And to help them starve, the British and Portuguese were leaving them nothing. Every barn, every larder, every storehouse was being emptied. Crops were being burned in their fields, windmills were being destroyed and wells made foul with carcasses. The inhabitants of every town and village in central Portugal were being evicted, taking their livestock with them, ordered to go either behind the Lines of Torres Vedras or else up into the high hills where the French would be reluctant to follow. The intention was that the enemy would find a scorched land, bare of everything, even of telegraph ropes.

Sharpe untied one of the signal ropes and pulled down the white flag that turned out to be a big handkerchief of fine linen, neatly hemmed with the initials PAF embroidered in blue into one corner. Ferreira? Sharpe looked down on the Portuguese Major who was watching him. "Yours, Major?" Sharpe asked.

"No," Ferreira called back.

"Mine then," Sharpe said, and pocketed the handkerchief. He saw the anger on Ferreira's face and was amused by it. "You might want to move those horses," he nodded at the beasts picketed beside the shrine, "before we burn the tower."

"Thank you, Captain," Ferreira said icily.

"Fire it now, Sharpe?" Slingsby demanded from the ground.

"Not till I'm off the bloody platform," Sharpe growled. He looked round one last time and saw a small mist of gray-white powder smoke far off to the southeast. He pulled out his telescope, the precious glass that had been given to him by Sir Arthur Wellesley, now Lord Wellington, and he rested it on the balustrade and then knelt and stared towards the smoke. He could see little, but he reckoned he was watching the British rearguard in action. French cavalry must have pressed too close and a battalion was firing volleys, backed up by the cannons of the Royal Horse Artillery. He could just hear the soft thump of the far-off guns. He swept the glass north, the lens traveling over a hard country of hills, rocks and barren pasture, and there was nothing there, nothing at all, until suddenly he saw a hint of a different green and he jerked the glass back, settled it and saw them.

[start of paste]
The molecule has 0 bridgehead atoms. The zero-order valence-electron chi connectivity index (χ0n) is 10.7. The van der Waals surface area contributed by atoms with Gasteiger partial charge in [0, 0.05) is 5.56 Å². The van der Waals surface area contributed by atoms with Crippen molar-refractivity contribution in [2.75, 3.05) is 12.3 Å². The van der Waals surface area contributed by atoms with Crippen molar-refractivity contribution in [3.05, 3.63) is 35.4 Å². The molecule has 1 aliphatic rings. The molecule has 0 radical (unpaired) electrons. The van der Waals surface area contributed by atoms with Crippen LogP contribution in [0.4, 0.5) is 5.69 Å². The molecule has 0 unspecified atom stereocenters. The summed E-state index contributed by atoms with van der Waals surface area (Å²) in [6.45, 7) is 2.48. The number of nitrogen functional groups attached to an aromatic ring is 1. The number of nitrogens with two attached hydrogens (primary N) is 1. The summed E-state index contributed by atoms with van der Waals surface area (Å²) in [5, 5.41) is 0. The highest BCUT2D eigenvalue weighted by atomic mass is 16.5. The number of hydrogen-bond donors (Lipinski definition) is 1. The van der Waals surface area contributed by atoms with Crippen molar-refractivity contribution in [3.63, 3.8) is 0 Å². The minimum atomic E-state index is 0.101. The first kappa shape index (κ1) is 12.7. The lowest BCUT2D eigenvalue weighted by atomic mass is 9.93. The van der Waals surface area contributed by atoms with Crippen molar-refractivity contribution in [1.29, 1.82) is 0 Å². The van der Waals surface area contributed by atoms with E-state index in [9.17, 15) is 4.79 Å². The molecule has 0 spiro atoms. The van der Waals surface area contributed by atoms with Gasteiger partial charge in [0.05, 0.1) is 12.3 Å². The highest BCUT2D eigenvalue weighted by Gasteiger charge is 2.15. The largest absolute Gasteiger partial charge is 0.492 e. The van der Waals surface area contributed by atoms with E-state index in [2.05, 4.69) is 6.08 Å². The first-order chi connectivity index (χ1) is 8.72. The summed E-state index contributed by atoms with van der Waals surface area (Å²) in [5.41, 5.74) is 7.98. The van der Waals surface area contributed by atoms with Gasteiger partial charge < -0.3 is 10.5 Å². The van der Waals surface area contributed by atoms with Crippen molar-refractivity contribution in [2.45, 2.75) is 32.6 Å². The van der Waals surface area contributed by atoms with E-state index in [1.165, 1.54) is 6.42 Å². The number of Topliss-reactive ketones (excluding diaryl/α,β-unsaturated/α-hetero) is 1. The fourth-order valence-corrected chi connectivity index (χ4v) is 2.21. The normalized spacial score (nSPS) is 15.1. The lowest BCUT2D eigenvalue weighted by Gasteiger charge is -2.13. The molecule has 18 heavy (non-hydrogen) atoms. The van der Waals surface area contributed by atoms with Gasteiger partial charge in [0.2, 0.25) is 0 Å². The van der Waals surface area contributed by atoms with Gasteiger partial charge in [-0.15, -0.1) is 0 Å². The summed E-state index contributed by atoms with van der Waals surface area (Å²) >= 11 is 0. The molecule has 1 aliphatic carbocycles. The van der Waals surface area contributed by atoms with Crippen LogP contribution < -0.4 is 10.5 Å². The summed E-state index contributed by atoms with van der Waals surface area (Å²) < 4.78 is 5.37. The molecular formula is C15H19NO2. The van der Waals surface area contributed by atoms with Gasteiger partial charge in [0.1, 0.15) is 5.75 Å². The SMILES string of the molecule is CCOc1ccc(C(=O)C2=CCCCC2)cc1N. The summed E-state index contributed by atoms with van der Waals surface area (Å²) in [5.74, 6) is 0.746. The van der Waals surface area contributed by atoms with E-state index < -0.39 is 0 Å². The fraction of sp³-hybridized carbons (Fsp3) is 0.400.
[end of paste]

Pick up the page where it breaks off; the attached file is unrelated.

Cavalry. French cavalry. Dragoons in their green coats. They were at least a mile away, in a valley, but coming towards the telegraph station. Reflected sunlight glinted from their buckles, bits and stirrups as Sharpe tried to count them. Forty? Sixty men perhaps, it was hard to tell for the squadron was twisting between rocks in the valley's deep heart and going from sunshine to shadow. They looked to be in no particular hurry and Sharpe wondered if they had been sent to capture the telegraph station which would serve the advancing French as well as it had served the British.

"We've got company, Sergeant!" Sharpe called down to Harper. Decency and courtesy demanded that he should have told Slingsby, but he could barely bring himself to talk to the man, so he spoke to Harper instead. "At least a squadron of green bastards. About a mile away, but they could be here in a few minutes." He collapsed the telescope and went down the ladder and nodded at the Irish Sergeant. "Spark it off," he said.

The turpentine-soaked straw blazed bright and high, but it took some moments before the big timbers of the scaffold caught the flame. Sharpe's company, as ever fascinated by willful destruction, looked on appreciatively and gave a small cheer as the high platform at last began to burn.